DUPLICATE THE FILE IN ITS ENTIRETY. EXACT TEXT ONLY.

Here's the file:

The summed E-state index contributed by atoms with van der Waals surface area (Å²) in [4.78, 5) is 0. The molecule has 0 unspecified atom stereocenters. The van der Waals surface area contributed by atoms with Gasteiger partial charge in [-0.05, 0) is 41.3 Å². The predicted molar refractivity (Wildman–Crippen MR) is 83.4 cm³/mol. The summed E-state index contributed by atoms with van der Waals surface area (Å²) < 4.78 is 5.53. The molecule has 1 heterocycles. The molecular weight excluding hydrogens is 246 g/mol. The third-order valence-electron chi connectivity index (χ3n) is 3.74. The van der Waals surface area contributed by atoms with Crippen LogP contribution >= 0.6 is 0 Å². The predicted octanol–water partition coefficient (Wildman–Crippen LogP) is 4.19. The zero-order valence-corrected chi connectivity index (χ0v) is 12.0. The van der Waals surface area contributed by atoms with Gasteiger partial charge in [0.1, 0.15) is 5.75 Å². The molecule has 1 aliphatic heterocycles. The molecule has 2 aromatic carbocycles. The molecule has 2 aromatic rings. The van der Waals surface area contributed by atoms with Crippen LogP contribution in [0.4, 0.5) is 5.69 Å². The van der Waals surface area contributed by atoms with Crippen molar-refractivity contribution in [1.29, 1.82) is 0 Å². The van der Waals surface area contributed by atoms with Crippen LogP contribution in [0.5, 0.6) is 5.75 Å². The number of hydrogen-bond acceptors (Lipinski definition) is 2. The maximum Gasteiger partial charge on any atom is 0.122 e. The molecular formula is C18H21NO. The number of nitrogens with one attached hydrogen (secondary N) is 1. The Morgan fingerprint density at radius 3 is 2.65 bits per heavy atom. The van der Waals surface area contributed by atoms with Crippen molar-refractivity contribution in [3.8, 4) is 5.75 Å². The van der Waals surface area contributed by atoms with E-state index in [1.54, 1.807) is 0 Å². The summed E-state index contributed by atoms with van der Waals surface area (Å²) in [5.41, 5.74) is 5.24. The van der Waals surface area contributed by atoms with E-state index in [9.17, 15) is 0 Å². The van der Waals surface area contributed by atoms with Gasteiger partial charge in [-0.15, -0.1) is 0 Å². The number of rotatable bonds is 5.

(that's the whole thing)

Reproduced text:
The summed E-state index contributed by atoms with van der Waals surface area (Å²) in [4.78, 5) is 0. The molecule has 0 unspecified atom stereocenters. The van der Waals surface area contributed by atoms with Gasteiger partial charge in [-0.05, 0) is 41.3 Å². The predicted molar refractivity (Wildman–Crippen MR) is 83.4 cm³/mol. The summed E-state index contributed by atoms with van der Waals surface area (Å²) < 4.78 is 5.53. The molecule has 1 heterocycles. The molecular weight excluding hydrogens is 246 g/mol. The third-order valence-electron chi connectivity index (χ3n) is 3.74. The van der Waals surface area contributed by atoms with Crippen LogP contribution >= 0.6 is 0 Å². The predicted octanol–water partition coefficient (Wildman–Crippen LogP) is 4.19. The zero-order valence-corrected chi connectivity index (χ0v) is 12.0. The van der Waals surface area contributed by atoms with Gasteiger partial charge in [0.1, 0.15) is 5.75 Å². The molecule has 1 aliphatic heterocycles. The molecule has 2 aromatic carbocycles. The molecule has 2 aromatic rings. The van der Waals surface area contributed by atoms with Crippen LogP contribution in [0.4, 0.5) is 5.69 Å². The van der Waals surface area contributed by atoms with Crippen molar-refractivity contribution in [1.29, 1.82) is 0 Å². The van der Waals surface area contributed by atoms with Crippen LogP contribution in [0.5, 0.6) is 5.75 Å². The number of hydrogen-bond acceptors (Lipinski definition) is 2. The maximum Gasteiger partial charge on any atom is 0.122 e. The molecular formula is C18H21NO. The number of nitrogens with one attached hydrogen (secondary N) is 1. The Morgan fingerprint density at radius 3 is 2.65 bits per heavy atom. The van der Waals surface area contributed by atoms with Crippen molar-refractivity contribution in [3.8, 4) is 5.75 Å². The van der Waals surface area contributed by atoms with E-state index in [1.54, 1.807) is 0 Å². The summed E-state index contributed by atoms with van der Waals surface area (Å²) in [5.41, 5.74) is 5.24. The van der Waals surface area contributed by atoms with E-state index in [9.17, 15) is 0 Å². The van der Waals surface area contributed by atoms with Gasteiger partial charge in [-0.15, -0.1) is 0 Å². The number of rotatable bonds is 5.